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Don't bet on the weather - Roy Smith

In April I wrote a column entitled “Weather Woes." This column could easily be version 2 of that piece. I live and farm in a part of the grain belt where it does not rain every time the crops need moisture.  Most people consider Nebraska a dryland state. For the most part that is true. I reside in Cass County which  is the least irrigated county in the state. We do not have bountiful groundwater, and the terrain does not lend itself to running center pivots. Another reason is that yields with irrigation are not high enough to offset the cost of pumping water. And, we are about as likely to suffer from too much rain as too little.

Without the benefit of irrigation to offset the occasional need for moisture, farmers are left to less reliable methods of coping with the unusual year when the rains just do not come as expected. For the most part, “grin and bear it” works about as well as any of the management techniques employed by the average farmer. With over a month since the last significant rain, my thoughts turn to finding comparable years when it has been too dry to produce an average crop.


Those of us with gray hair remember our fathers telling about the dry years of the 1930s. 1930 was accepted as the driest of those years. It was closely followed by 1936. The year 1935 was dry but not as bad as the other two.  Having studied my dad’s farm records from that era, I can attest that conditions were desperate in those years.

My earliest memories of drought are from 1953 to 1956. That period is etched in my brain because I was trying to raise enough money to attend college. With poor crop yields and payments to make on the mortgage, my parents could not help me. At that time every farmer had a small cow herd. Consequently they also had a few acres of alfalfa. I got enough money from throwing hay bales to survive the first two years at the university. Thirty years later I paid for the abuse I did to my body when both shoulders needed rotator cuff surgery. Nonetheless, I got through two years of college until I could find other financing.

The 1970s were likewise dry years. The years from 1974 through 1977 produced almost no corn and poor soybean yields in my area. They were especially frustrating when farmers in other states got good yields with exceptionally good prices and eastern Nebraska farmers were suffering. Good weather returned in 1978 and continued through the 1980s except for 1988. Even that memorable year was not bad around here.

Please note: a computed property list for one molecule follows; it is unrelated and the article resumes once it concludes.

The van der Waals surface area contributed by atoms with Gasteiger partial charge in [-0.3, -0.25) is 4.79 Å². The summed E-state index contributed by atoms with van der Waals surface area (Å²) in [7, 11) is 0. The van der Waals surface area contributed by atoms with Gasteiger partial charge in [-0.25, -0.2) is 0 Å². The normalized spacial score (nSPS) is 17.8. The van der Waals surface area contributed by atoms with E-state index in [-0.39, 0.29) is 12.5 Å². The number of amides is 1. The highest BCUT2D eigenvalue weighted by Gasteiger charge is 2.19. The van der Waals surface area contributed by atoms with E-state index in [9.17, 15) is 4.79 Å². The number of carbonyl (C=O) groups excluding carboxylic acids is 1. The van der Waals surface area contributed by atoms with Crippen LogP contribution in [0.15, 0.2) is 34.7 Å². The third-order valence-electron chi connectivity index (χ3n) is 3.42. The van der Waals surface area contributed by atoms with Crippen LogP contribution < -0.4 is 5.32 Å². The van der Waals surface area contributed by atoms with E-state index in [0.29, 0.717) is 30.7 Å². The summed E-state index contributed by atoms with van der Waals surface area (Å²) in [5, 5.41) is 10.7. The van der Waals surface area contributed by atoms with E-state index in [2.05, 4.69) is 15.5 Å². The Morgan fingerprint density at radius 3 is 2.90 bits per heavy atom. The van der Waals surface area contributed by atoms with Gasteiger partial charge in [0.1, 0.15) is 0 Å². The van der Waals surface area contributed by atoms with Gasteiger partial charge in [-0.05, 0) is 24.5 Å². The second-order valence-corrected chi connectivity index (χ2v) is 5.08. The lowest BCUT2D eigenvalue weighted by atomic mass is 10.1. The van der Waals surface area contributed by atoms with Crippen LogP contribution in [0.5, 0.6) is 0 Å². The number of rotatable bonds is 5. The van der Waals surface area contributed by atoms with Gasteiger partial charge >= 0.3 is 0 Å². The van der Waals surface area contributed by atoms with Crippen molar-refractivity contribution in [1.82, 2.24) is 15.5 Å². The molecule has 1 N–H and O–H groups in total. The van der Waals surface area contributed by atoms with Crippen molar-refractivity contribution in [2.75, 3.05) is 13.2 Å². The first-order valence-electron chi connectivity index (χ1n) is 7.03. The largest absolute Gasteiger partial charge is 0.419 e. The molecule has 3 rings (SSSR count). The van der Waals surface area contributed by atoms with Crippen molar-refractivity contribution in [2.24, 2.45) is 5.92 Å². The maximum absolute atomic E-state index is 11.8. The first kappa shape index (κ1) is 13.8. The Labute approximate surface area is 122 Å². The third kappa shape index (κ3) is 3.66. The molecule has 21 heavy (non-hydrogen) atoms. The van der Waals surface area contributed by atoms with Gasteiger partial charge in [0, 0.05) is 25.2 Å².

Farmers figured out that there had been a period of drought very 20 years beginning in 1934. That being the case, 1994 should have been a dry year. It was such a common belief that some farmers based their cropping plans on that year being a crop failure. One individual who was so convinced that 1994 would bring drought that he planted all soybeans in anticipation of a corn crop failure. That subsequently turned out to be a poor decision when corn yields were very good in 1994.


Basing crop decisions on the probability of weather events is a risky business. In the case just mentioned, with only three groups of years in the 1930s, 1950s and 1970s, the sample size is too small to have any validity. I never trust data that has a sample size of less than ten years. Five-year graphs are interesting to look at. To have any statistical basis a sample with more years is much better.

So where does that leave us today with no rain in over a month and prices in the middle of the latest trading range?

The average of the 30-year May soybean futures shows an early summer low on May 29, followed by a weather rally peak on June 21. The early summer low this year was right on schedule, coming on June 1. This was followed by a rally of 91 cents through today. The weather rally peak shows on the long-term chart to be one week ahead of the government acreage report. If we get some rain and if crop conditions improve, the timing of the next market peak could very well be close to what the long-term charts show.

If there is no widespread rain and hot weather continues, all bets are off. Any major weather problem will cause all rally calculations to go out the door. Weather rallies tend to end before the weather changes. This makes the timing of sale during this important period very difficult.    

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